Even though Little Men and Morris from America were edged out by Don’t Breathe for Pick of the Week, they are both every bit as good as that film. But being confronted with two exceptional yet substantially different films focused on the struggles of male adolescence, choosing one or the other would have been nearly impossible. So the fact that Don’t Breathe was selected has more to do with that film’s very different subject matter than any real edge in quality or emotional affect. I mention this because some moviegoers may be better served by Morris or Men, or both.
Little Men is a small film in the best possible sense, focusing on palpable emotional stakes at a human scale, with no punches pulled. It’s one thing to talk about wealth disparity and gentrification as social ills, another still to watch these issues tear apart the friendship of two boys powerless in the face of overwhelming economic odds. The film views its principal conflict through the lens of two 15-year-old boys whose parents become embroiled in a fiscal feud. And in recontextualizing the disagreement into a look at its impact on two young men who can scarcely understand it, much less influence its outcome, writer/director Ira Sachs has made the issue at once more relatable and more appalling.
The story follows Jake and Tony, two kids in New York with artistic aspirations, who find themselves in a fledgling friendship after the death of Jake’s grandfather leads his family to relocate from Manhattan to an inherited Brooklyn building where Tony’s mother runs a struggling women’s clothing store. As Jake’s bitchy aunt forces his struggling-actor father to raise the store’s rent, the writing is on the wall for Tony’s mother, Leonor, a Chilean immigrant trying to eke out a living in a rapidly changing economic environment. But the boys couldn’t care less; they’re more concerned with fantasy novels, video games and their dreams of attending the prestigious LaGuardia High School of Music & Art and Performing Arts — Jake as a visual artist and Tony as an actor. It’s only as the rent issue comes to a head that the boys realize their parents’ pettiness could cost them their brotherly bond.
If the story’s conflict seems relatively straightforward, its implications are not. Tony, a charismatic budding thespian with chops to spare, is instrumental in bringing Jake out of his shell and inspiring him to pursue his artistic aims in spite of his innate lack of confidence. The consequences of losing this relationship for the story’s ostensible protagonist are considerable. It would be easy to attribute the titular designation to these “little men,” but that dubious distinction is better worn by the boys’ fathers: Jake’s dad, Brian, an off-broadway actor who lets his psychotherapist wife pay the bills, and Tony’s absentee father working in Africa, whose parental prowess Tony defines as “better when he’s not around.” The lack of strong father-figures looms large over the proceedings, as the boys themselves are easily the most effectual male characters in the film.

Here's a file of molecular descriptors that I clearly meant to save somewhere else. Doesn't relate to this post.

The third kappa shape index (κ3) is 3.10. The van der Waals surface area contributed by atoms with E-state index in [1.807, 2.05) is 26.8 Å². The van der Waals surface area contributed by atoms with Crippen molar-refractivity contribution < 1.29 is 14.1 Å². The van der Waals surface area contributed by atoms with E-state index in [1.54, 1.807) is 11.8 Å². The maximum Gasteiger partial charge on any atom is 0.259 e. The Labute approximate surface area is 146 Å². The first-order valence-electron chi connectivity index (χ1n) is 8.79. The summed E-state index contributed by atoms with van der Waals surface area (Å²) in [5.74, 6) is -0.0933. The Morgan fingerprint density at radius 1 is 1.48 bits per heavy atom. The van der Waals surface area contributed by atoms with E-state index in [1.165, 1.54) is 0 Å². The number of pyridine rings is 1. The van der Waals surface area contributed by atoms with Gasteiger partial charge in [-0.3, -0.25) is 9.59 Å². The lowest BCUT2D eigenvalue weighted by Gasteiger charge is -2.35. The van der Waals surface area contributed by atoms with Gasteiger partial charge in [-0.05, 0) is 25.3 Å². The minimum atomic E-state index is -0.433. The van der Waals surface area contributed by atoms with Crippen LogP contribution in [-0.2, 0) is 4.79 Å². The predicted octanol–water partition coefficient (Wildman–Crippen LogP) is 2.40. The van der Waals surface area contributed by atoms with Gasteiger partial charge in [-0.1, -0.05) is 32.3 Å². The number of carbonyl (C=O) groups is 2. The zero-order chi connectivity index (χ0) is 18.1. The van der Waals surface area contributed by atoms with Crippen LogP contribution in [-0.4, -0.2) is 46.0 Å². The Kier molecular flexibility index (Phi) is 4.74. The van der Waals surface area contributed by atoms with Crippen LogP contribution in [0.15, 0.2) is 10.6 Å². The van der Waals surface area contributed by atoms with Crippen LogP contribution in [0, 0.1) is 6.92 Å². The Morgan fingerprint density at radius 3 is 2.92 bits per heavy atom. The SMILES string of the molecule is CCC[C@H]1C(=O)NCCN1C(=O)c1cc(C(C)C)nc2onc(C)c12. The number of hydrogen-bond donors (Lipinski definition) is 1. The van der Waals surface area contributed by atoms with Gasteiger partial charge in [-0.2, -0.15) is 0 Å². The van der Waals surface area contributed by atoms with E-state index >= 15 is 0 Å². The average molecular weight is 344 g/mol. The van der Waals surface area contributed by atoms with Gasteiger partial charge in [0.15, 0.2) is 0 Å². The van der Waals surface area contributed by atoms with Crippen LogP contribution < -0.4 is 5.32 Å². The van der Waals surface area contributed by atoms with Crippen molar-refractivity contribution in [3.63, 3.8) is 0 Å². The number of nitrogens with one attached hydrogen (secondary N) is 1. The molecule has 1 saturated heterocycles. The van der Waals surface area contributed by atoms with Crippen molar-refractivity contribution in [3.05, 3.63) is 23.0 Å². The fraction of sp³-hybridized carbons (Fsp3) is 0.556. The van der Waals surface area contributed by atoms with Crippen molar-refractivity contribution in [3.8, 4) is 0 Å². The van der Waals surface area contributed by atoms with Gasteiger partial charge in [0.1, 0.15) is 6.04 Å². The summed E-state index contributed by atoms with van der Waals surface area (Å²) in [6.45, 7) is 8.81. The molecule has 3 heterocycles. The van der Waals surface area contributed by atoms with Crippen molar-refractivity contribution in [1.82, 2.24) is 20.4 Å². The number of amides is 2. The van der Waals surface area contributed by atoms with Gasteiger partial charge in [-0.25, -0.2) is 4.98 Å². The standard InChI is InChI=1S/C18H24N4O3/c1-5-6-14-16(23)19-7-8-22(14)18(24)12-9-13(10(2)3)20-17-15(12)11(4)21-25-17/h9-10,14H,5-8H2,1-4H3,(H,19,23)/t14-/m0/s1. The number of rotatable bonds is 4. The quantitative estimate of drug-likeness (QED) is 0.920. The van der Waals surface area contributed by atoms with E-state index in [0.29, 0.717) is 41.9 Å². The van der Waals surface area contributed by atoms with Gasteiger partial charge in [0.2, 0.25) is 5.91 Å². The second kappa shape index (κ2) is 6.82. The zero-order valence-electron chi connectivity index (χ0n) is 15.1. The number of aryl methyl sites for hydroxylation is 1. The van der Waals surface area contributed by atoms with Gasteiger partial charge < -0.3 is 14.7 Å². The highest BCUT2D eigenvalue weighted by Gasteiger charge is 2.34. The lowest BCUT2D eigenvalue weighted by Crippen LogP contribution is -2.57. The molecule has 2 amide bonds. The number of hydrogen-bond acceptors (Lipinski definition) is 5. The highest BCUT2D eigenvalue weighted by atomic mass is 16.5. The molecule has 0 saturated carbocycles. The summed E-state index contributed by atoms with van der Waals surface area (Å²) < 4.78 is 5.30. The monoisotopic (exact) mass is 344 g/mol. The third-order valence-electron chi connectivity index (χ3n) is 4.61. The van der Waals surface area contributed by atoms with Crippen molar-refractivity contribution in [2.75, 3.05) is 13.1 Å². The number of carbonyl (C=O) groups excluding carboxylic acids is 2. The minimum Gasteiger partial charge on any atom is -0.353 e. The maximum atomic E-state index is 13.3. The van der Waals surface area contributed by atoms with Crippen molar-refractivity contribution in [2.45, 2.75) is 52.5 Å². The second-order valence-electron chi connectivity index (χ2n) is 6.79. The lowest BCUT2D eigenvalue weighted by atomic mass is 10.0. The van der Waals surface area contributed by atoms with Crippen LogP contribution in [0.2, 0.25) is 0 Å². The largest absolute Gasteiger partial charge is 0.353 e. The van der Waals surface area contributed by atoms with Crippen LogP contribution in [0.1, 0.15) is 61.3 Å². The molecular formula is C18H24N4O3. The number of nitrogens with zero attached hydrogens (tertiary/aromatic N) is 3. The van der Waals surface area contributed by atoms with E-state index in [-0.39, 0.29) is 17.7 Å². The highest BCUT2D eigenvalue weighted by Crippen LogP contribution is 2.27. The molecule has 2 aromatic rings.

Sachs’ humanist leanings are clear, as is his indebtedness to Russian playwright Anton Chekhov, whose drama The Seagull is Brian’s preoccupation for most of the film. Sachs’ direction is heavily influenced by the stage, although his camera movements are more dynamic than those of directors with similar leanings. His greatest strength is his ability to draw exceptional performances from his cast, with Paulina Garcia delivering a standout turn as Leonor, and Greg Kinnear in possibly his best dad-role since Little Miss Sunshine. But it’s the boys who steal the show, with Theo Taplitz as Jake, ably embodying the simmering sensitivity and inherent insecurity of the artistic temperament, and Michael Barbieri blowing his adult costars out of the water with Tony’s superficial exuberance. A scene in which Barbieri dominates his teacher during an exercise in acting class is worth the price of admission alone.
If Little Men has any real drawbacks, they’re that the film is somewhat deficient in the denouement department and that it might lack relatability to audiences without an affinity for, or familiarity with, the New York arts scene. But such quibbling complaints are overshadowed by an understated story and superb performances. Sachs has delivered a poignant and moving human drama, an exploration of the value of friendship and the frustrating powerlessness of youth in the face of an uncaring and ever-changing world. Little Men is not about men but about people writ large, and anyone who qualifies for personhood is likely to find something in this film that will resonate. As far as little films go, this one has a big impact. Rated PG for thematic elements, smoking and some language.
Opens Friday at The Grail Moviehouse